Monday, March 29, 2010

Smile--it's contagious

Yesterday, in the rain, I packed up my bottle returns and headed to the grocery store, hoping to get the weekly shopping out of the way before the Elite Eight March Madness game. (Yes I was wearing my green and white!)

As I pulled into the grocery store, my heart sunk a little--there were very few open parking spaces.


So . . . in the rain, I packed up the bottles in a wet cart and headed towards the store.

With the rennovations at our neighborhood Kroger, there was some anticipation of WHAT NOW? when I entered the doors. It seems like daily whole departments move and are relocated, creating a temporary scavenger hunt while you shop.

The good news is the bottle return was somewhat empty today. (Not a lot of people want to mess around with bottles and cans in the rain)

The bad news was, I would need at least an extra 15 minutes for my "quick trip" because I couldn't cruise the aisles by habit anymore. So as I refolded by paper bags I took a deep breath and headed towards the deli counter . . .often the most challenging experiment in patience you can put yourself through.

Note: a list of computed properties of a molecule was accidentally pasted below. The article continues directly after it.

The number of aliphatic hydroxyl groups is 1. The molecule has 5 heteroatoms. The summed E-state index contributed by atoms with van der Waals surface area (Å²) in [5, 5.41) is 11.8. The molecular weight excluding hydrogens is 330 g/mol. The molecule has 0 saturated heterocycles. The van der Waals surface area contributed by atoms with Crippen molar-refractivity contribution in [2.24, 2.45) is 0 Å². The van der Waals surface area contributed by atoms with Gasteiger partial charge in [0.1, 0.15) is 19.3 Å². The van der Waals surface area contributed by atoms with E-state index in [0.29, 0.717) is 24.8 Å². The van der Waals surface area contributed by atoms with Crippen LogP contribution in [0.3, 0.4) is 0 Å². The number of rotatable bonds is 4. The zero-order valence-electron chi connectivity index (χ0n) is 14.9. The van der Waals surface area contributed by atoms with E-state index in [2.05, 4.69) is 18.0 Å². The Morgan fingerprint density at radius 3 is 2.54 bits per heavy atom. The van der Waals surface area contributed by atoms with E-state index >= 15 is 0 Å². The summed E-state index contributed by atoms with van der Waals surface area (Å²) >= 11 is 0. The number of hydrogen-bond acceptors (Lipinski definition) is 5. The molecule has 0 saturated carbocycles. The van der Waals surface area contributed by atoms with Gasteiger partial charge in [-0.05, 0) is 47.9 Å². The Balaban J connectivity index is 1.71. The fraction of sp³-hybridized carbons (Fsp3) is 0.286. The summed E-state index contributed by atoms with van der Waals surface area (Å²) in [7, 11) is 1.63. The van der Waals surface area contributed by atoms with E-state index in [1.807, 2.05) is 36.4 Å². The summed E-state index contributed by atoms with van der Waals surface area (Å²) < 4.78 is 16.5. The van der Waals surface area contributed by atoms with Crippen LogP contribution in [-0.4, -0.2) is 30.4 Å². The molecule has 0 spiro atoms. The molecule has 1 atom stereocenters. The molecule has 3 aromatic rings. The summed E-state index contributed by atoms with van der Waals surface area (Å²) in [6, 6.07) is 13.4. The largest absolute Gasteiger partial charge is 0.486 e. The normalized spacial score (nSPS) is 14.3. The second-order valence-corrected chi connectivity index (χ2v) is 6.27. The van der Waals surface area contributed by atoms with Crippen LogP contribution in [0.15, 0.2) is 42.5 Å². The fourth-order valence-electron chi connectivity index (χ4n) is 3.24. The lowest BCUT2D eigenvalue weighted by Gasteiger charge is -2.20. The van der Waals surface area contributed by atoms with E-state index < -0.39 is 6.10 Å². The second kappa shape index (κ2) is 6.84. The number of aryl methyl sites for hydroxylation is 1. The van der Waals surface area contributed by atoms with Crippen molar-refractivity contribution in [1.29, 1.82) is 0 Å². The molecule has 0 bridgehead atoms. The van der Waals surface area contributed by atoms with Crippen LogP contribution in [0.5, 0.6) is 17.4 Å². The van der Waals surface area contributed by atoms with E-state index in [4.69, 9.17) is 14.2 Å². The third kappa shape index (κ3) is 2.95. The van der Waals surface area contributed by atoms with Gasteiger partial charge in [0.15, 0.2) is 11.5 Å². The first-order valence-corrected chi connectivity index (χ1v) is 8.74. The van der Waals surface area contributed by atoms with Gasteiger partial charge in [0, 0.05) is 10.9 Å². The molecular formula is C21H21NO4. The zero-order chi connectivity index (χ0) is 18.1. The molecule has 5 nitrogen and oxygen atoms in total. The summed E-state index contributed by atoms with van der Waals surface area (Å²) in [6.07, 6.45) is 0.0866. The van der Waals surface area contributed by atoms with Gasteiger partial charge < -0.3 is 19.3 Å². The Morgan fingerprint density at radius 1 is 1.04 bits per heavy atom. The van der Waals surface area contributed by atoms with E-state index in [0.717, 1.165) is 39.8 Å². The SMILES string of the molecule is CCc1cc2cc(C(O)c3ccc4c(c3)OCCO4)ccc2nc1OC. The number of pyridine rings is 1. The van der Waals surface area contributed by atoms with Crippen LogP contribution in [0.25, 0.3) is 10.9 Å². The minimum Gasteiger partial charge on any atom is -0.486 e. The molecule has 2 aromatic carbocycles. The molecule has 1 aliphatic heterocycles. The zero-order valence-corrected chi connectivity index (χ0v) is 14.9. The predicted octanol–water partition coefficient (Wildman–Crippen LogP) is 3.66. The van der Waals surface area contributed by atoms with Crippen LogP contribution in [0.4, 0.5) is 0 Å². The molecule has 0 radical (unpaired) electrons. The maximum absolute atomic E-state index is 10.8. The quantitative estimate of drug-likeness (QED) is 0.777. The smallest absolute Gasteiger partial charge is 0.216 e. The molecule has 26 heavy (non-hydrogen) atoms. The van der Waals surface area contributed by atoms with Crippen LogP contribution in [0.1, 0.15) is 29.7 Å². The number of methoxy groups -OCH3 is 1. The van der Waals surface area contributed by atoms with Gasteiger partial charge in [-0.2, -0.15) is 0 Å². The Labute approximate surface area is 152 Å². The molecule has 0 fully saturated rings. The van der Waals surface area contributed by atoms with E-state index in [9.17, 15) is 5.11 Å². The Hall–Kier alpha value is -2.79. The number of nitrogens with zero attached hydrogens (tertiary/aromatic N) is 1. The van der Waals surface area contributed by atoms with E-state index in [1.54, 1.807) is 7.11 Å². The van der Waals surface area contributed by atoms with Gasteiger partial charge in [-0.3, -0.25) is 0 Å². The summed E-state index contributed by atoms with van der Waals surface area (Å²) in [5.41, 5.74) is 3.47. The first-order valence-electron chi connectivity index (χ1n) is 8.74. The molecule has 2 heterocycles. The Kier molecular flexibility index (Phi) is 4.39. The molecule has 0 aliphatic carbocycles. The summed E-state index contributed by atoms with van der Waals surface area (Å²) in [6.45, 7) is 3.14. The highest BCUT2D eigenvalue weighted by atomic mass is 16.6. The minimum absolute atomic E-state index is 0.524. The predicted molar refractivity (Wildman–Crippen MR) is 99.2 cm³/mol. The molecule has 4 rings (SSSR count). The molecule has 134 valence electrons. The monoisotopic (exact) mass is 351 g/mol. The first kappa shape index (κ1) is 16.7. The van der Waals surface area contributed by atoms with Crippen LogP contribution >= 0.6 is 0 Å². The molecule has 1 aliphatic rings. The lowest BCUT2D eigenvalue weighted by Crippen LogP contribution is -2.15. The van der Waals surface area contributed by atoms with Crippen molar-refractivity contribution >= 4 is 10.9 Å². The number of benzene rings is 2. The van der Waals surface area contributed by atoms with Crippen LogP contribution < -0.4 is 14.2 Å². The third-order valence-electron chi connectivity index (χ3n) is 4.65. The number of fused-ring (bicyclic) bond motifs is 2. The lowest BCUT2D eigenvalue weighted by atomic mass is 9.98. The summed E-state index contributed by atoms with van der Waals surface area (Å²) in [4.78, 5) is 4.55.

It can be busy at the counter. And you never know if the person in front of you has just started order 1 of 15 specialty slices they want or if they're finishing up.

It doesn't take very long to realize the new deli area is nearly double the old space. It's laid out better too--which seems to improve the speed that the clerks are able to help customers.

I'm feeling more optimistic. Cheerful even.

I realize that I'm watching one clerk in particular--and calculating if she will be the one to wait on me. I hope she does. She's beaming. Happy. Cheerful. Chattering with her coworkers, laughing and . . . SMILING at the customers!

It's contagious. We start smiling back. In fact we even smile at each other in line--which seriously NEVER happens at the deli line.

She is back from vacation and had a great time. Where did she go? "Nowhere, I stayed in town, but it's great to relax, refresh and realize--hey, it's just meat and cheese--no sense getting all stressed out. Life is good!"

Life is good.

It does matter how you approach your job--how you enjoy life. And it is contagious. We can choose to drudge through the motions . . . or we can choose to be happy. If you want to surround yourself with cheerful happy people, sometimes you have to start the smiles first.

It was a quick shopping trip.